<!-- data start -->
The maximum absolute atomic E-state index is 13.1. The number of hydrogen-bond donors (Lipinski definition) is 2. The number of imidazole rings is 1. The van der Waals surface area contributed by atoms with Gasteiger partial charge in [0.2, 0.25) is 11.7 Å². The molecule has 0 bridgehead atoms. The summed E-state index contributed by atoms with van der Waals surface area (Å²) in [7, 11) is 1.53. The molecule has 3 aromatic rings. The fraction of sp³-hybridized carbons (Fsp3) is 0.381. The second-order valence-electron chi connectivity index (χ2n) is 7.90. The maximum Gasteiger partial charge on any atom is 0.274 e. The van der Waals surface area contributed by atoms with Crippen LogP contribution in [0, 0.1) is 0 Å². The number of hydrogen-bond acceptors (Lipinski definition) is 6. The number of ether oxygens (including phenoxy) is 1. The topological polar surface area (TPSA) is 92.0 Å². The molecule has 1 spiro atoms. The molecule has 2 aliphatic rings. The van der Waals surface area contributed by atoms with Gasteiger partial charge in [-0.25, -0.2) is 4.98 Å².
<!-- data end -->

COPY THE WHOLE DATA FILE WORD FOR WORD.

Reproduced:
The maximum absolute atomic E-state index is 13.1. The number of hydrogen-bond donors (Lipinski definition) is 2. The number of imidazole rings is 1. The van der Waals surface area contributed by atoms with Gasteiger partial charge in [0.2, 0.25) is 11.7 Å². The molecule has 0 bridgehead atoms. The summed E-state index contributed by atoms with van der Waals surface area (Å²) in [7, 11) is 1.53. The molecule has 3 aromatic rings. The fraction of sp³-hybridized carbons (Fsp3) is 0.381. The second-order valence-electron chi connectivity index (χ2n) is 7.90. The maximum Gasteiger partial charge on any atom is 0.274 e. The van der Waals surface area contributed by atoms with Crippen LogP contribution in [0, 0.1) is 0 Å². The number of hydrogen-bond acceptors (Lipinski definition) is 6. The number of ether oxygens (including phenoxy) is 1. The topological polar surface area (TPSA) is 92.0 Å². The molecule has 1 spiro atoms. The molecule has 2 aliphatic rings. The van der Waals surface area contributed by atoms with Gasteiger partial charge in [-0.25, -0.2) is 4.98 Å².